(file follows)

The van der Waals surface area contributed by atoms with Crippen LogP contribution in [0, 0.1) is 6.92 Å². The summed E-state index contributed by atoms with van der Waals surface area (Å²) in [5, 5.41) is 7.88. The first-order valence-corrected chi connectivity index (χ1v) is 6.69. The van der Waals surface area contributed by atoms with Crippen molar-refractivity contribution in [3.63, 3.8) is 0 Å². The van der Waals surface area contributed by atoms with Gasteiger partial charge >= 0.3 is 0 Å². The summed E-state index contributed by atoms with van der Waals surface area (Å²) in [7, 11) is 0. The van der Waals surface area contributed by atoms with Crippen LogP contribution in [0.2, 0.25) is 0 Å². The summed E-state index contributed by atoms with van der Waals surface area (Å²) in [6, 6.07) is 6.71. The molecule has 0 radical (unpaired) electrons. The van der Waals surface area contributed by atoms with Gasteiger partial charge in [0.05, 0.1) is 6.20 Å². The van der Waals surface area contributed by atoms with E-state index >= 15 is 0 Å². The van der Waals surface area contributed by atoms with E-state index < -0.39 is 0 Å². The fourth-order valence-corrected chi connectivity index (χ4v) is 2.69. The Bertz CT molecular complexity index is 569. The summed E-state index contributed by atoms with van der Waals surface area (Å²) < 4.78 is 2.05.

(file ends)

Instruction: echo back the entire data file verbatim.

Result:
The van der Waals surface area contributed by atoms with Crippen LogP contribution in [0, 0.1) is 6.92 Å². The summed E-state index contributed by atoms with van der Waals surface area (Å²) in [5, 5.41) is 7.88. The first-order valence-corrected chi connectivity index (χ1v) is 6.69. The van der Waals surface area contributed by atoms with Crippen molar-refractivity contribution in [3.63, 3.8) is 0 Å². The van der Waals surface area contributed by atoms with Gasteiger partial charge >= 0.3 is 0 Å². The summed E-state index contributed by atoms with van der Waals surface area (Å²) in [7, 11) is 0. The van der Waals surface area contributed by atoms with Crippen LogP contribution in [0.2, 0.25) is 0 Å². The summed E-state index contributed by atoms with van der Waals surface area (Å²) in [6, 6.07) is 6.71. The molecule has 0 radical (unpaired) electrons. The van der Waals surface area contributed by atoms with Gasteiger partial charge in [0.05, 0.1) is 6.20 Å². The van der Waals surface area contributed by atoms with E-state index >= 15 is 0 Å². The van der Waals surface area contributed by atoms with E-state index < -0.39 is 0 Å². The fourth-order valence-corrected chi connectivity index (χ4v) is 2.69. The Bertz CT molecular complexity index is 569. The summed E-state index contributed by atoms with van der Waals surface area (Å²) < 4.78 is 2.05.